The first delivery for Edge Storage was the creation of a short term distributed cache to be leveraged by all applications deployed in the network. Each VPC queues and distributes cache results proportionally across every available Host, reducing the number of Hosts and compute units required for your application to scale.
Image A: Picture of 6 Hosts, with 3 hosting an application and all 6 storing cached results for the application
🔗Caching at the Gateway
The logical place for a short term cache is arguable on Gateways (the termination point of requests within the network), but this just doesn’t scale. Let’s imagine you have a single Gateway with 250 Hosts, a reasonable number on the network. The Hosts are each responding to hundreds of requests per second and it’s not abnormal, especially when dealing with rich media, for each payload to be ~100kb. That’s a lot of results to store in a cache, in memory, on a single machine.
Entirely removing the cache from Gateway creates a potential vulnerability when a high volume of requests for a single resource causes an unnecessary flood in the Gateway queue. To protect against this, Gateway operates the lightning cache, a resource specific in-memory cache that adjusts TTL in real time based on the frequency of requests across a moving window, with consideration for available memory and queue size to further optimize the balance between delivery speed and load distribution.
Image B: Gateway cache showing different sized caches based on traffic
By using the same distribution and replication protocol as the cache we were able to facilitate a persisted long term object store, with the added option to distribute and coordinate outside of a single VPC. Though this may appear as a natural progression, long term object storage comes with a fresh set of requirements, most notable the issue of resilience.
Whilst cache corruption or invalidation due to service disruption can cause a significant CPU spike, the data is by nature ephemeral so nothing is lost that can’t be rebuilt. The same is not true for longterm object storage which added a fresh set of considerations to our approach.
Files and cached results come in all shapes and sizes, and so do the machines in the network. Because of this the method of distribution had to be flexible enough to work with the smallest possible device footprint. A machine with a spare 20mb might not seem significant, but if you consider just how many smart devices with SSD or NVM (Non-Volatile Memory) offering fast I/O and infrequent power cycles exist in the average home, the redundancy quickly becomes significant. By breaking up files, the network avoids dismissal of a swarm of low powered contributors, so chunking became an obvious requirement.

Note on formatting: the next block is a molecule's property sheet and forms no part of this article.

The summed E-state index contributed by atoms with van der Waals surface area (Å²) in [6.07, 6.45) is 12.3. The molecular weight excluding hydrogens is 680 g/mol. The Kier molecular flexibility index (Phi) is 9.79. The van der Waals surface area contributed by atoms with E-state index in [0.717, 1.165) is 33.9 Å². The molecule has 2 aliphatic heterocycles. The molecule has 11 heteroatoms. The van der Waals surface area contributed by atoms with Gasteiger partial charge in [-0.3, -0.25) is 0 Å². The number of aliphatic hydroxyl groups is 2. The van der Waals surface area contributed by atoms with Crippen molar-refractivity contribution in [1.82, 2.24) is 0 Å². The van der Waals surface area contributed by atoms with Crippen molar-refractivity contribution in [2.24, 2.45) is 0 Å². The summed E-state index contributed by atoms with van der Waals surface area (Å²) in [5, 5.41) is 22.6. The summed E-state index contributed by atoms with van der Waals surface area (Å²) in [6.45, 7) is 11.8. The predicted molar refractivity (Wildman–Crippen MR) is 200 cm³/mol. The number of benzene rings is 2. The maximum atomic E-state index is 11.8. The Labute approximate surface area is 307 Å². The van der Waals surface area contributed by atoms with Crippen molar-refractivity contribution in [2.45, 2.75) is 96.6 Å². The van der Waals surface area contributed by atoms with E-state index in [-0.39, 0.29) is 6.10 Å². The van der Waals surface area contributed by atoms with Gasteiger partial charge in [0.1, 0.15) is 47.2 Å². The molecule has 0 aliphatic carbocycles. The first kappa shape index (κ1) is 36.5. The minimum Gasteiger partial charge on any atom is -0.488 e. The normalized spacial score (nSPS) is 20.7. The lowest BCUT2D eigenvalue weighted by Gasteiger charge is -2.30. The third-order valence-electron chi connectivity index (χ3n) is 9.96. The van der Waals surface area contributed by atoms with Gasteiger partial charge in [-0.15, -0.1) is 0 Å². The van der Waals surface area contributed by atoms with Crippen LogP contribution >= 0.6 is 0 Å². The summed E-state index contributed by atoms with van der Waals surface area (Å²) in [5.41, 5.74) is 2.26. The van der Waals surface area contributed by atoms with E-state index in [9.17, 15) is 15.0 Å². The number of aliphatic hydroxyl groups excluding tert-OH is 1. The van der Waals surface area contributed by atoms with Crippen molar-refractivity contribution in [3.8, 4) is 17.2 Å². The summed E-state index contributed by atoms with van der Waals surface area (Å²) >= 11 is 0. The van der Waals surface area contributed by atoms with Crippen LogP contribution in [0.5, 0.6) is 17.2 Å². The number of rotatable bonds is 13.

Chunk size is another important consideration. Just like typical volume formatting, the optimum size will balance maximised space utilisation and minimised read operations. The current working splits files into 512KB chunks. Smaller files are not chunked, unless a customer specifically requests that an object is secured through forced chunking (see below).
Image C: Gateway shredding files into chunks
After chunking the file, Gateway stores a file hash in its in-memory database before adding entries to its cache queue, a list of distribution jobs based on the minimum replication requirements. Connected Hosts take the file chunks and persist them locally, as well as indexing in an in-memory database. The Gateway persists data in the cache queue until the replication conditions are satisfied, at which point it retains an index but destroys the parts.
Image D: Indexing files as they’re chunked
When the Gateway receives a request for a file it creates an entry in the edge queue for each chunk it needs to rebuild the source. Connected Hosts work together to return all of the required parts before the Gateway returns the payload to the client.
Image E: Rebuilding from a checklist of chunks
🔗Forced chunking on sensitive data
Not all files that we share in the network are sensitive and not all sensitive files are large enough to be chunked. That’s why we introduced the option to force chunking on files that should never exist in their entirety on a single Host.
Image F: Forcing small files to be split when required
Hosts can go offline at any time so to manage any reduction in replication, Gateway stores an index of Host IDs alongside each hash to track the distribution of each chunk. Gateway monitors the health of Hosts via Consul, the distributed network manifest, and should one become unhealthy, the Gateway identifies entries in the hash database that now require redistribution. For each hash, it fetches the chunks from connected Hosts and creates a new entry in the cache queue, thus triggering the replication process.
🔗What happens when a Gateway goes offline?
Whilst the index of hashes appears lost, all of the existing Hosts collaboratively hold all of the hashes and data, so on reconnection to a new Gateway they can quickly begin the rebuild process. The Hosts initialise the process of rebuilding by sending a list of their chunks. Filtering and removing those that it already holds, the Gateway inserts an entry into its hash database along with the ID of the Host from which the list of hashes originated.
After the reindex process is completed or the timeout is exceeded, the Gateways redistribution process takes over to guarantee a satisfactory level of replication.
Image G: Hosts moving from an offline GW to a new GW and rebuilding the index
Edge storage provides a resilient, secure and extremely fast storage solution for caching as close to the point of need as possible and for long term object storage. It is now live in Mainnet and will be moving in to testing next week. We expect to have the first public beta available within the next quarter.